wannabetvwriter

I be a good righter.

Monday, February 11, 2008

Psst... is it over?

I think it is. A lot of people seem to think it. Oh, there are the odd few who will vote "no," and in some ways I think they're right to do so. Then there's the majority who will probably vote "yes," and in many ways I think they're right to do so. It's not up to me to dissect the deal. There are many more smarterer folks who will. But as a non-Guild member, I don't get a vote; so I'm going to reserve my opinion for the dinner table discussions.

What I would like to talk about, however, is the past three months. The biggest question around the internets right now is:

"Was is worth it?"

As a non-Guild member, no matter what happened, it wasn't going to affect me in the short term. So, I had to ask myself, from the get-go, why I was going out there. There were a lot of reasons, the main ones being: friends who were being fucked (not in the good way) and delusional hopes that one day I'll be in the Guild and that what the WGA was fighting for would one day affect me.

The first is what got me on the line in the first place. The second is close to what kept me there. See, I walk with my own moral compass. If I'm not delusional, and I actually will be in the Guild one day, then I need to know that any benefits I reap are benefits I fought for.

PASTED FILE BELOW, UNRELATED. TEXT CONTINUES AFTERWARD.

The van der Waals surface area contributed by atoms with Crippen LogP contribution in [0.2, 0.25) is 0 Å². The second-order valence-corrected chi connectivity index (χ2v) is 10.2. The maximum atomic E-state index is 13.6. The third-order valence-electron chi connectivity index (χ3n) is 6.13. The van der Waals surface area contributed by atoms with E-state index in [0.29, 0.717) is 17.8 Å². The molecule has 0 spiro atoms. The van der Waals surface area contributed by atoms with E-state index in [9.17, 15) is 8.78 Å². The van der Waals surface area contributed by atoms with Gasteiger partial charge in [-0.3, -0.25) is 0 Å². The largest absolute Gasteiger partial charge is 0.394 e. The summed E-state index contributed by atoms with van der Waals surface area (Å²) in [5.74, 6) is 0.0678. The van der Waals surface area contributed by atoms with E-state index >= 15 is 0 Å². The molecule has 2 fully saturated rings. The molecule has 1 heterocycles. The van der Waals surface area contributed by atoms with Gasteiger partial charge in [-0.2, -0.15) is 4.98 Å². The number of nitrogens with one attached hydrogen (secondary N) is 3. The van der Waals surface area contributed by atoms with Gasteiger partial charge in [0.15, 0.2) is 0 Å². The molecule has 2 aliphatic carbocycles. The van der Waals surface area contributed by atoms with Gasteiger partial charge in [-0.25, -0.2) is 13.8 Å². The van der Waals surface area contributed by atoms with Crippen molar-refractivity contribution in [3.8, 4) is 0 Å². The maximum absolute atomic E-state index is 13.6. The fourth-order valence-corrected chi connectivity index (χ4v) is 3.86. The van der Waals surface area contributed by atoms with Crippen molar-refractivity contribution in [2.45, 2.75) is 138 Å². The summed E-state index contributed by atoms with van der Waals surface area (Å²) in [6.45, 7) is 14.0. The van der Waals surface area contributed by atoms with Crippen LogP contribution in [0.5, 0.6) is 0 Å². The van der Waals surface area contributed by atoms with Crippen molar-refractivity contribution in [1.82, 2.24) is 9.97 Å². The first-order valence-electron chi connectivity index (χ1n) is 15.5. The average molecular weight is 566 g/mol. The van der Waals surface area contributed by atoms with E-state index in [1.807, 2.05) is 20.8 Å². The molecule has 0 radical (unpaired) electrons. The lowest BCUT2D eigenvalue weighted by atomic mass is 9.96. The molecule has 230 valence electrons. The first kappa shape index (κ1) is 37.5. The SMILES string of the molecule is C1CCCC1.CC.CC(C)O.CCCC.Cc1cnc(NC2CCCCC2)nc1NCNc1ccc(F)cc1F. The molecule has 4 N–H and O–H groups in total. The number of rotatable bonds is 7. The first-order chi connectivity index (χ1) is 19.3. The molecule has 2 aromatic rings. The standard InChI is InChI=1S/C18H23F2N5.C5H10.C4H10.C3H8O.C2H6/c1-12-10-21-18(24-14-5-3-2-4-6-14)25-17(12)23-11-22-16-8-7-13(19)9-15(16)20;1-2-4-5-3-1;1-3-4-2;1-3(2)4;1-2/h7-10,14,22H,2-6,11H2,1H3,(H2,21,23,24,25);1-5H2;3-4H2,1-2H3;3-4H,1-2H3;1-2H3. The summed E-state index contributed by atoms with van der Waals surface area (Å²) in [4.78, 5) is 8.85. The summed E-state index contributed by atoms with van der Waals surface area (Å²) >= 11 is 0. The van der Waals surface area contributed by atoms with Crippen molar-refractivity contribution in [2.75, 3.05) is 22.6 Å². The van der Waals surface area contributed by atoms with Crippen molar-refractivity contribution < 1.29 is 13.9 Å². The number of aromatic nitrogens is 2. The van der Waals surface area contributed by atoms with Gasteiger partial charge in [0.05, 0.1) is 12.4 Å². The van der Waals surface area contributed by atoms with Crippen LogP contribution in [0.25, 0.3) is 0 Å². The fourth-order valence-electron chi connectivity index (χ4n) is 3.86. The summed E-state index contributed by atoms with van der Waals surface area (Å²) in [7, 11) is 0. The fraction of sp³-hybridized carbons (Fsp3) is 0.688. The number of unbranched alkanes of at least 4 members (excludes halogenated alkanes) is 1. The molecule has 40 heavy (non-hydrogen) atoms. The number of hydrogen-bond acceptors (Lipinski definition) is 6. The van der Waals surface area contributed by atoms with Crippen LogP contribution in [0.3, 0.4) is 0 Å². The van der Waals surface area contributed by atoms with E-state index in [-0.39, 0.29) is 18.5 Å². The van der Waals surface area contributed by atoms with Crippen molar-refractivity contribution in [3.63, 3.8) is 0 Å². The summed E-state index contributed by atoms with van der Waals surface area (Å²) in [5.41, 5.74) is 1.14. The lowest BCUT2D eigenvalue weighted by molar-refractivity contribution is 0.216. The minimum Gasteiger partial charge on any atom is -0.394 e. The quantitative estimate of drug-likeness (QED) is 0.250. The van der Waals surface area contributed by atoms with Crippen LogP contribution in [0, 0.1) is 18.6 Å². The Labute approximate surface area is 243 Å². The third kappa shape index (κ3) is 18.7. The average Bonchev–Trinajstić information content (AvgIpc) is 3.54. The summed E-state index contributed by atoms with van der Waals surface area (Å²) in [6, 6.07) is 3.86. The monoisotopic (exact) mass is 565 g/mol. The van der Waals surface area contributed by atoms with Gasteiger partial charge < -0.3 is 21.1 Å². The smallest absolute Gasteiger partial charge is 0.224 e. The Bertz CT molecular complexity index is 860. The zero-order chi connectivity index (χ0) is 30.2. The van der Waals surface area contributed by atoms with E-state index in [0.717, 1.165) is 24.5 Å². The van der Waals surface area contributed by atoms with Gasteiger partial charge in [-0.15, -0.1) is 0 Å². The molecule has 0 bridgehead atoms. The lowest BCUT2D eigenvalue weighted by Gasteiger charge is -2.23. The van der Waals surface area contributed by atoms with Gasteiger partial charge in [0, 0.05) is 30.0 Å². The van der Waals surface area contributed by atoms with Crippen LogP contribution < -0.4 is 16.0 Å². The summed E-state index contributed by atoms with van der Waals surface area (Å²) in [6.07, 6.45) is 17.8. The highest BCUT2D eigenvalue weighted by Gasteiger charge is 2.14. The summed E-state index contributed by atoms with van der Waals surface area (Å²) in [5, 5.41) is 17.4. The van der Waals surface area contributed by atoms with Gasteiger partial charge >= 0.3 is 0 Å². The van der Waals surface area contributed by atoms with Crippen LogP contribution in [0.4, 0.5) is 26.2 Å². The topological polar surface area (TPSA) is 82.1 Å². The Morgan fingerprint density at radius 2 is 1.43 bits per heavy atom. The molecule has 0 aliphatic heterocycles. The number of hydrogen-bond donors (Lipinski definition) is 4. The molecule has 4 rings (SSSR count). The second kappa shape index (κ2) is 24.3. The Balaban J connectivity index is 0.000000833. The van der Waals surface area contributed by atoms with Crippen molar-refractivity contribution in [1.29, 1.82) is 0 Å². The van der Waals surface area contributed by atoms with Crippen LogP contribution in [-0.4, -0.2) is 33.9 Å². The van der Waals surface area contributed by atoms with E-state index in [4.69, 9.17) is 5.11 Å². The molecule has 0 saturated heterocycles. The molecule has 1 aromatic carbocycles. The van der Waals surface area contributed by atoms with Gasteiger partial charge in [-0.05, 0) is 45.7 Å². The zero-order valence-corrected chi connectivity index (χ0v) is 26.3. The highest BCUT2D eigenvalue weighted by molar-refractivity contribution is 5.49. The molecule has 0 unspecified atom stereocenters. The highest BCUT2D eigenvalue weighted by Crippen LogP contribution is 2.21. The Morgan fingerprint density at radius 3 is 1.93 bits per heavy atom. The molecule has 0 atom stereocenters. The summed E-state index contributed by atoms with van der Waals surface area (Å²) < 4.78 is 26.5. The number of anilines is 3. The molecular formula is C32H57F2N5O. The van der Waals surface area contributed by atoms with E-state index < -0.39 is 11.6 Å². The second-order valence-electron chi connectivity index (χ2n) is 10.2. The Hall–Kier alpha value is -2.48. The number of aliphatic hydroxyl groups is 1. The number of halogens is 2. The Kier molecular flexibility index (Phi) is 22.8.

It'd be easy to sit in my home office, bundled and warm. Not having to brave the icy cold Warner Bros mornings (HOW DID THE AMPTP CONTROL THE WEATHER???). It'd be easy to head into work, and be warm and stylish in the office while occasionally checking the various blogs to see how the strike was going. Hell, I could have been in Ireland still, raking in the cashola with the Hubby, watching from even further afar (but learning to play much better poker).

I've never chosen the path of least resistance. I'm not that gal. The things worth getting are the things worth fighting for.

I hear rumors that some folks are talking about a black list, wherein these folks wouldn't hire people that they'd not picketed alongside (or at least heard were picketing). You know, that'd be great news for me, if I'd been striking to get a job -- which would be weird and, well, weird.

SIDEBAR: A lot of people predict I will get a job because of the contacts I've made on the line. A lot of people asked me for resumes to be an assistant when the strike was over. A lot of people didn't get why I was there. It was not to get a job. In fact, there was one person in particular who asked for my resume, who vehemently explained why I needed to send it to her (I would eat small babies to get on this show, I will not use the strike to get on this show) -- and I understand, she's grateful for my time and efforts. But, I won't be sending my resume. To any of them. I won't be asking agent to send my scripts to anyone. And if this totally fucks me out of a job, then so be it. Again, I have to walk with my own moral compass, and if I got a job out of the strike -- well, that's fucked up.

ANYWAY...